He maintained his usual reputation for cool courage and excellent judgment and skill. Captain John S. Stuckey, One hundred and thirty-eighth Pennsylvania, lost a leg. Major Charles M. Cornyn, One hundred and twenty-second Ohio; Captains Feight and Walter, One hundred and thirty-eighth Pennsylvania; Captain Williams, Lieutenants Patterson, Wells, and Crooks, One hundred and twenty-sixth Ohio; Captains Hawkins and Rouzer and Lieutenant Smith, Sixth Maryland; Lieutenants Fish and Colvin, Ninth New York Heavy Artillery; Captains Van Eaton and Trimble and Lieutenants Deeter and Simes, One hundred and tenth Ohio, are among the many officers more or less severely wounded. Lieutenant Deeter has since died. I cannot too highly commend their gallantry. Captain J. P. Dudrow, One hundred and twenty-second Ohio, and Lieutenant R. W. Wiley, One hundred and tenth Ohio, were each slightly wounded while acting as aides-de-camp upon my staff.
The enemy was pursued on the 20th to Fisher's Hill, about one mile and a half south of Strasburg, Va., on the Staunton turnpike, where he was strongly fortified in an apparently impregnable position. This brigade bivouacked with the corps near Strasburg. About 12 m. on the 21st the brigade, except the Ninth New York Heavy Artillery, which was detailed as was formed again upon the extreme right of the corps. In compliance with an order from Brigadier-General Ricketts. I ordered forward the One hundred and twenty-sixth Ohio, commanded by Captain G. W. Hoge, to aid in driving the enemy from a hill in our front. The regiment soon became engaged with the enemy. The Sixth Maryland, commanded by Captain C. K. Prentiss, was soon after ordered forwarded to its support. After a brisk fight the two regiments charged and took the heights, thereby gaining a very important position, upon which the troops bivouacked for the night. In this affair the One hundred and twenty-sixth Ohio had 4 enlisted men killed and 17 wounded, and the Sixth Maryland had 7 enlisted men wounded. Captains Hoge and Prentiss displayed great gallantry in this action.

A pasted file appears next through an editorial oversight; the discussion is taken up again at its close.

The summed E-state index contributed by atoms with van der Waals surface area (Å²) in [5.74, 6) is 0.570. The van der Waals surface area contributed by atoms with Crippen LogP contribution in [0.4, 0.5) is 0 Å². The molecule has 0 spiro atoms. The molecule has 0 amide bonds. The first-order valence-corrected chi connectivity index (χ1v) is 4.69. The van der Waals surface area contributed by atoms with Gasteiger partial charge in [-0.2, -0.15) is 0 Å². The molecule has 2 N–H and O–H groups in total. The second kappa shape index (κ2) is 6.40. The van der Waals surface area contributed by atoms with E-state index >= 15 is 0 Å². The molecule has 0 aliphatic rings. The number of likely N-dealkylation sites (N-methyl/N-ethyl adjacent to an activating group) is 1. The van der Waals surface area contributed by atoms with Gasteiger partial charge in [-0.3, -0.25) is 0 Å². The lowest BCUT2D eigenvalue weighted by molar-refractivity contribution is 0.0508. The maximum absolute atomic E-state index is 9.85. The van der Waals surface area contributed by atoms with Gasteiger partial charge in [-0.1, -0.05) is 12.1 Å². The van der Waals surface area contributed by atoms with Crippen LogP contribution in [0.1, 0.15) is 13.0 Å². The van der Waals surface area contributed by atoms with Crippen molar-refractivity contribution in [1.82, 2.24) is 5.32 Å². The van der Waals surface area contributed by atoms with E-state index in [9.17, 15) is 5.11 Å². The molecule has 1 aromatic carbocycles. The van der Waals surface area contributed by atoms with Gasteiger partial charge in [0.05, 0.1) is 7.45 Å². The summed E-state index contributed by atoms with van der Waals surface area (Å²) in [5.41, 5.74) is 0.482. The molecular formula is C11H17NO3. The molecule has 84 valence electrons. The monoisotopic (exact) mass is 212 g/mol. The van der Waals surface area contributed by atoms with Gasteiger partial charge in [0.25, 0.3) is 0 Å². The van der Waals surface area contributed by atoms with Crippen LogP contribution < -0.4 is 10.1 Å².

The brigade remained in the position occupied on the night of the 21st instant until about 12 m. of the 22nd instant. The Sixth Maryland, being on the skirmish line, was constantly engaged with the enemy's skirmishers. At the hour last named, as directed by Brigadier-General Ricketts, the brigade moved off to the right and upon the enemy's left and, with the First Brigade, Third Division, as a support, attacked and drove the enemy from two hills, which he held in considerable force. So rapid was his flight that he abandoned shelter-tents, blankets, and a considerable amount of infantry ammunition. During this advance I ordered the Sixth Maryland to push forward upon the extreme left of my skirmish line to resist an attack from the enemy in that direction, which it was successful in doing. In this attack portions of the One hundred and tenth and One hundred and twenty-second Ohio were thrown forward as a strong line of skirmishers under the command of Lieutenant Colonel M. M. Granger, One hundred and twenty-second Ohio, Major Aaron Spangler, commanding the One hundred and tenth Ohio. Colonel Granger and Major Spangler exhibited their usual skill and good judgment in the successful management of troops. The skirmishers were pushed over the crest of the hill and to within long rifle range of the enemy's main works, in which were mounted heavy guns. The brigade was formed behind the crest of the hill confronting the enemy. Although near the enemy he was not able to do us much injury with his artillery. Sharp skirmishing continued until about 4 p.m., when